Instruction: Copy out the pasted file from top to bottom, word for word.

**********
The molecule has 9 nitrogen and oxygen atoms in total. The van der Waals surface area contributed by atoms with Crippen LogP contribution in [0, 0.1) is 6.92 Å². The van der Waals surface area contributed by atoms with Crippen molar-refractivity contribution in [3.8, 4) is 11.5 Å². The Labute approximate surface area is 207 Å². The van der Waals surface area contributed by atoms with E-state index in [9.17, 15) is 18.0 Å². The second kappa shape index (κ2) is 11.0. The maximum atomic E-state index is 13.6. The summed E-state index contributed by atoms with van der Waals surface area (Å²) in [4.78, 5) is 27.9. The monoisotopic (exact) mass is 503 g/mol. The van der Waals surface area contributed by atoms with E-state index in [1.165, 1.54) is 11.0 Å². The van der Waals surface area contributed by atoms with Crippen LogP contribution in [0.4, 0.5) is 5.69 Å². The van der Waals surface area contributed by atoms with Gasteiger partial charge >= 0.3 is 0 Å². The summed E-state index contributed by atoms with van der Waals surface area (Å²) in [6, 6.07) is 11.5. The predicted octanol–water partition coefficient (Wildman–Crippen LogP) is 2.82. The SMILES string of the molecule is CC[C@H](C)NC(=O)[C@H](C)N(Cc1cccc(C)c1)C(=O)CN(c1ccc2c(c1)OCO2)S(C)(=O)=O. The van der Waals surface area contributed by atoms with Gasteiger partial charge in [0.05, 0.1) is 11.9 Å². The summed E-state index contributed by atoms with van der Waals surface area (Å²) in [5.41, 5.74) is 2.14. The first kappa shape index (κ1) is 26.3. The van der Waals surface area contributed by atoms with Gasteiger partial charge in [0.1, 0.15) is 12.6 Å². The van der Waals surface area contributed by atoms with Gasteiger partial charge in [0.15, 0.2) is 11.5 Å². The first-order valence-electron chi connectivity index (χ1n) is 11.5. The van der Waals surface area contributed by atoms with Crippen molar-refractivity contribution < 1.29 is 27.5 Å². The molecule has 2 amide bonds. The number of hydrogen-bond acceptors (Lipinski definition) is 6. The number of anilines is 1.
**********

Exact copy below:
The molecule has 9 nitrogen and oxygen atoms in total. The van der Waals surface area contributed by atoms with Crippen LogP contribution in [0, 0.1) is 6.92 Å². The van der Waals surface area contributed by atoms with Crippen molar-refractivity contribution in [3.8, 4) is 11.5 Å². The Labute approximate surface area is 207 Å². The van der Waals surface area contributed by atoms with E-state index in [9.17, 15) is 18.0 Å². The second kappa shape index (κ2) is 11.0. The maximum atomic E-state index is 13.6. The summed E-state index contributed by atoms with van der Waals surface area (Å²) in [4.78, 5) is 27.9. The monoisotopic (exact) mass is 503 g/mol. The van der Waals surface area contributed by atoms with E-state index in [1.165, 1.54) is 11.0 Å². The van der Waals surface area contributed by atoms with Crippen LogP contribution in [0.4, 0.5) is 5.69 Å². The van der Waals surface area contributed by atoms with Gasteiger partial charge >= 0.3 is 0 Å². The summed E-state index contributed by atoms with van der Waals surface area (Å²) in [6, 6.07) is 11.5. The predicted octanol–water partition coefficient (Wildman–Crippen LogP) is 2.82. The SMILES string of the molecule is CC[C@H](C)NC(=O)[C@H](C)N(Cc1cccc(C)c1)C(=O)CN(c1ccc2c(c1)OCO2)S(C)(=O)=O. The van der Waals surface area contributed by atoms with Gasteiger partial charge in [0.05, 0.1) is 11.9 Å². The summed E-state index contributed by atoms with van der Waals surface area (Å²) in [5.41, 5.74) is 2.14. The first kappa shape index (κ1) is 26.3. The van der Waals surface area contributed by atoms with Gasteiger partial charge in [0.1, 0.15) is 12.6 Å². The van der Waals surface area contributed by atoms with Gasteiger partial charge in [0.15, 0.2) is 11.5 Å². The first-order valence-electron chi connectivity index (χ1n) is 11.5. The van der Waals surface area contributed by atoms with Crippen molar-refractivity contribution < 1.29 is 27.5 Å². The molecule has 2 amide bonds. The number of hydrogen-bond acceptors (Lipinski definition) is 6. The number of anilines is 1.